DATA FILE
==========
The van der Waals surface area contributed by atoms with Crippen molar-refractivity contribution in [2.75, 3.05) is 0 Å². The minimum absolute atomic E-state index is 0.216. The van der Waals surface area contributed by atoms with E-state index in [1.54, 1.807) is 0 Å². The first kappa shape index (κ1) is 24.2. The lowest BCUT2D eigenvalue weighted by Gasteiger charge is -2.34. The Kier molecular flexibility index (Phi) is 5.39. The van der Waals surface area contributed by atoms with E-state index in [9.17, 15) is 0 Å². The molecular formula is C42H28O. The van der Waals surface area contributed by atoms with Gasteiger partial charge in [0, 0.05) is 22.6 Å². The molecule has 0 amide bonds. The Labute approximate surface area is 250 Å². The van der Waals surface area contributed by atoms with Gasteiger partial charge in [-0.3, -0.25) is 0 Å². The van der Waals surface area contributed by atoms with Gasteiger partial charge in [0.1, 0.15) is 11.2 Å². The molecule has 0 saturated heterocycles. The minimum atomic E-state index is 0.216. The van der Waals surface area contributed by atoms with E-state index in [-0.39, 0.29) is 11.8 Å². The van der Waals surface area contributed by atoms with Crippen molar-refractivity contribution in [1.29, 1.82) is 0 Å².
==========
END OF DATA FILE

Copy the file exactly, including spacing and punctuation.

The van der Waals surface area contributed by atoms with Crippen molar-refractivity contribution in [2.75, 3.05) is 0 Å². The minimum absolute atomic E-state index is 0.216. The van der Waals surface area contributed by atoms with E-state index in [1.54, 1.807) is 0 Å². The first kappa shape index (κ1) is 24.2. The lowest BCUT2D eigenvalue weighted by Gasteiger charge is -2.34. The Kier molecular flexibility index (Phi) is 5.39. The van der Waals surface area contributed by atoms with E-state index in [9.17, 15) is 0 Å². The molecular formula is C42H28O. The van der Waals surface area contributed by atoms with Gasteiger partial charge in [0, 0.05) is 22.6 Å². The molecule has 0 amide bonds. The Labute approximate surface area is 250 Å². The van der Waals surface area contributed by atoms with Gasteiger partial charge in [-0.3, -0.25) is 0 Å². The van der Waals surface area contributed by atoms with Gasteiger partial charge in [0.1, 0.15) is 11.2 Å². The molecule has 0 saturated heterocycles. The minimum atomic E-state index is 0.216. The van der Waals surface area contributed by atoms with E-state index in [-0.39, 0.29) is 11.8 Å². The van der Waals surface area contributed by atoms with Crippen molar-refractivity contribution in [1.29, 1.82) is 0 Å².